This blog post is the third of four updates on the recent sighting of the rare and endangered North Pacific right whale. You can also read the first and second updates.

Phone calls were immediately made to pass the historical news onto the head of the Fisheries and Oceans Canada Cetacean Research Program (DFO CRP), Dr. John Ford, who was at Langara Island at the time, on a killer whale survey with fellow researcher Graeme Ellis. After much discussion, it was decided that we would focus our efforts over the next couple days on re-finding the whale.

After two futile days of searching, we were approximately 12 miles away from our original sighting when the captain yelled “right in front of us!” A whale surfaced two nautical miles in front of the ship. We veered slightly to travel towards the whale, and upon its next surfacing it was obvious this was the right whale. We found it again!

If we were in disbelief the first day, we were in utter astonishment this time.  We launched the zodiac with the goal of following in the whale’s footprints as it fed in order to look for sloughed skin or to find its scat, both of which would provide incredible insight into the biology of this endangered species. After two hours of following the whale as it fed undisturbed, we came across gold. Dark, red, smelly gold. Even with the stench, I gladly scooped the scat into sample vials, knowing the immense value this sample could hold. With scat, one can get the genetics of the animal itself, learn about its parasite load, examine hormones, and determine if it is sexually mature or pregnant – a real scientific gold mine.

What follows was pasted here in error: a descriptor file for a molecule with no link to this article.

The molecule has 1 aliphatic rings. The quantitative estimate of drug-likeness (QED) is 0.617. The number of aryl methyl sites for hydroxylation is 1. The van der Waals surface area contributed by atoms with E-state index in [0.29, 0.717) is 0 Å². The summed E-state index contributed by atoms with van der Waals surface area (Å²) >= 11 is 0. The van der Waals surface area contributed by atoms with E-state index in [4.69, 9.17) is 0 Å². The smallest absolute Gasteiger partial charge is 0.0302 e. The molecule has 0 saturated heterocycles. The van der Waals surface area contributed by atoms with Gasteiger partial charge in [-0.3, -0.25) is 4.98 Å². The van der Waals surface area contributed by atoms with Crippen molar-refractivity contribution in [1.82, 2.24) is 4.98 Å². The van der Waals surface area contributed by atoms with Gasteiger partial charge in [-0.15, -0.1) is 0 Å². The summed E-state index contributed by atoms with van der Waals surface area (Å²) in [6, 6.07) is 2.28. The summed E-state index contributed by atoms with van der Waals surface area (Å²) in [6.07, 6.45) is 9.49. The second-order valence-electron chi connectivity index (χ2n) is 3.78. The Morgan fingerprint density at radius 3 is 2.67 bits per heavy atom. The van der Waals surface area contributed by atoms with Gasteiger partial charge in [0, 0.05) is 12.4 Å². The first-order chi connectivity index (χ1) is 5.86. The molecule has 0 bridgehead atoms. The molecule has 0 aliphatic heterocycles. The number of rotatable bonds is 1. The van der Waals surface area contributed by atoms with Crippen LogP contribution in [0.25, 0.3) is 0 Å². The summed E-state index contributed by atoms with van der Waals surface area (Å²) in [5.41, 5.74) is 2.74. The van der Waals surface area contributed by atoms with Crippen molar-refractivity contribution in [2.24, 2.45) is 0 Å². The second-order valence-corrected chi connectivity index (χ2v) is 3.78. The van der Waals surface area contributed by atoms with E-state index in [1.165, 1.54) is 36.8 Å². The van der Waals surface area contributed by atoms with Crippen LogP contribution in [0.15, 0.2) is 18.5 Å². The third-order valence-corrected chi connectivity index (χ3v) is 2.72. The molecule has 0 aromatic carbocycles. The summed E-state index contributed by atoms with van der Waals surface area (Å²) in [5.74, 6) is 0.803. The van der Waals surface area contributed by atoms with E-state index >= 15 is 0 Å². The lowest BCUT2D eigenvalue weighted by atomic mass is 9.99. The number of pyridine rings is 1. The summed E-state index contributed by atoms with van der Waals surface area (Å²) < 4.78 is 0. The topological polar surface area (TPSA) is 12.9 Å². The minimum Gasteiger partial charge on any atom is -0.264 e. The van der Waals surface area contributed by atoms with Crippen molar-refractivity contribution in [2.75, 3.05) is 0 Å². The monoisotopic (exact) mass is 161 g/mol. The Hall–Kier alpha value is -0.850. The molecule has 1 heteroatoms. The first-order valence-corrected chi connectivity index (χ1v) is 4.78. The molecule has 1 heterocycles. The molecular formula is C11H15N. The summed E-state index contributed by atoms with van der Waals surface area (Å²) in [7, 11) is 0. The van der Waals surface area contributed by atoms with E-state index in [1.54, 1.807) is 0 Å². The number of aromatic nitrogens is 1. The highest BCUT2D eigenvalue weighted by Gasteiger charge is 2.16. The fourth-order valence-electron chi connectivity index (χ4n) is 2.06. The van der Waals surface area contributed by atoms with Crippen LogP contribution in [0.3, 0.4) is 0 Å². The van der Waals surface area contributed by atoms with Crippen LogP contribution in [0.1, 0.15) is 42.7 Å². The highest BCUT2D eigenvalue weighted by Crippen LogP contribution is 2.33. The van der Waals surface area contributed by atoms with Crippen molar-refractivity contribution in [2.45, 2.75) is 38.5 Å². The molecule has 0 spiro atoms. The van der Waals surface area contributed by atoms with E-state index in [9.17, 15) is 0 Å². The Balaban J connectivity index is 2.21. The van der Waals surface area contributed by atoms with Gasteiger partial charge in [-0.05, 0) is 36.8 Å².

Afterwards, we continued to look in its footprints for sloughed off skin, but with no luck, so we took video and more photos. Determining that there wasn’t much else we could do, we headed back to the ship. We reluctantly left the whale, feeling very happy with the data we were able to collect and the effort we put into collecting it. If we didn’t find the whale again, we would have everything we needed, except a proper biopsy sample.

If finding the whale for the first time made history, finding the whale the second time was unbelievable. How could you describe finding the whale for a third time?

Guest blog post by James Pilkington, DFO Cetacean Research Program (CRP)

 

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One Response

  1. Bob Ostle

    Great news. Hope the samples you have lead to a good start in finding out more about this whale. Hope it leads to other sightings. This is very exciting!!!

    Reply

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